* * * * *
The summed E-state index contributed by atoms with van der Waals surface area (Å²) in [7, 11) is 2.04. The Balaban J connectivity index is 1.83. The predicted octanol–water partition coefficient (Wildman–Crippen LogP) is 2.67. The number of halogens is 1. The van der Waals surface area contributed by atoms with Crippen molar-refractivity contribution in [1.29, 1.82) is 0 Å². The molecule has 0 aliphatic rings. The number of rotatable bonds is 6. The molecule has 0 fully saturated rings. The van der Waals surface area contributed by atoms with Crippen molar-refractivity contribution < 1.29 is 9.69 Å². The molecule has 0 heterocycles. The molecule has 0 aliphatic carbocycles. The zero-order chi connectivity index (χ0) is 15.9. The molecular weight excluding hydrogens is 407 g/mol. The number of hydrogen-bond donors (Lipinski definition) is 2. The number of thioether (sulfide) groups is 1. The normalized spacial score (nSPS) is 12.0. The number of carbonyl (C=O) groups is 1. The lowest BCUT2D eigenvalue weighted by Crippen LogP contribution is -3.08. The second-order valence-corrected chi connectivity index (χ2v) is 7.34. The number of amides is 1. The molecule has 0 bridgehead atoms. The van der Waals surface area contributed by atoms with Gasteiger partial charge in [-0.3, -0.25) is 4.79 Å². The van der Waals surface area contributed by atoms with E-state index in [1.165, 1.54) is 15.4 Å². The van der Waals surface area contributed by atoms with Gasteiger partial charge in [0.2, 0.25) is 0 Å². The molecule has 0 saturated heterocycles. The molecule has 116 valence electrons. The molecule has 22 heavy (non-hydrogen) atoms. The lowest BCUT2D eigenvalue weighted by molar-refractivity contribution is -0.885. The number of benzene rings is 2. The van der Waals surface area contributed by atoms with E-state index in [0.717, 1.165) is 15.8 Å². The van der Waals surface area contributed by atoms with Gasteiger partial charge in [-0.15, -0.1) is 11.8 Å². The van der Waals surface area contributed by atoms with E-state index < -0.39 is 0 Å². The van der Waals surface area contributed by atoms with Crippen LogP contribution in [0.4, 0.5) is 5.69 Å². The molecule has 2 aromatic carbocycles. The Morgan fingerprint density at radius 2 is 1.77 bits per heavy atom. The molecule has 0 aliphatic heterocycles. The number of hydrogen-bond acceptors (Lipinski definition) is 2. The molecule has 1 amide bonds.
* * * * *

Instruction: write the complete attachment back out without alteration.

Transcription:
The summed E-state index contributed by atoms with van der Waals surface area (Å²) in [7, 11) is 2.04. The Balaban J connectivity index is 1.83. The predicted octanol–water partition coefficient (Wildman–Crippen LogP) is 2.67. The number of halogens is 1. The van der Waals surface area contributed by atoms with Crippen molar-refractivity contribution in [1.29, 1.82) is 0 Å². The molecule has 0 aliphatic rings. The number of rotatable bonds is 6. The molecule has 0 fully saturated rings. The van der Waals surface area contributed by atoms with Crippen molar-refractivity contribution < 1.29 is 9.69 Å². The molecule has 0 heterocycles. The molecule has 0 aliphatic carbocycles. The zero-order chi connectivity index (χ0) is 15.9. The molecular weight excluding hydrogens is 407 g/mol. The number of hydrogen-bond donors (Lipinski definition) is 2. The number of thioether (sulfide) groups is 1. The normalized spacial score (nSPS) is 12.0. The number of carbonyl (C=O) groups is 1. The lowest BCUT2D eigenvalue weighted by Crippen LogP contribution is -3.08. The second-order valence-corrected chi connectivity index (χ2v) is 7.34. The number of amides is 1. The molecule has 0 bridgehead atoms. The van der Waals surface area contributed by atoms with Gasteiger partial charge in [-0.3, -0.25) is 4.79 Å². The van der Waals surface area contributed by atoms with E-state index in [1.165, 1.54) is 15.4 Å². The van der Waals surface area contributed by atoms with Gasteiger partial charge in [0.2, 0.25) is 0 Å². The molecule has 0 saturated heterocycles. The molecule has 116 valence electrons. The molecule has 22 heavy (non-hydrogen) atoms. The lowest BCUT2D eigenvalue weighted by molar-refractivity contribution is -0.885. The number of benzene rings is 2. The van der Waals surface area contributed by atoms with E-state index in [0.717, 1.165) is 15.8 Å². The van der Waals surface area contributed by atoms with Gasteiger partial charge in [-0.15, -0.1) is 11.8 Å². The van der Waals surface area contributed by atoms with E-state index < -0.39 is 0 Å². The van der Waals surface area contributed by atoms with Crippen LogP contribution in [0.4, 0.5) is 5.69 Å². The molecule has 2 aromatic carbocycles. The Morgan fingerprint density at radius 2 is 1.77 bits per heavy atom. The molecule has 0 aliphatic heterocycles. The number of hydrogen-bond acceptors (Lipinski definition) is 2. The molecule has 1 amide bonds.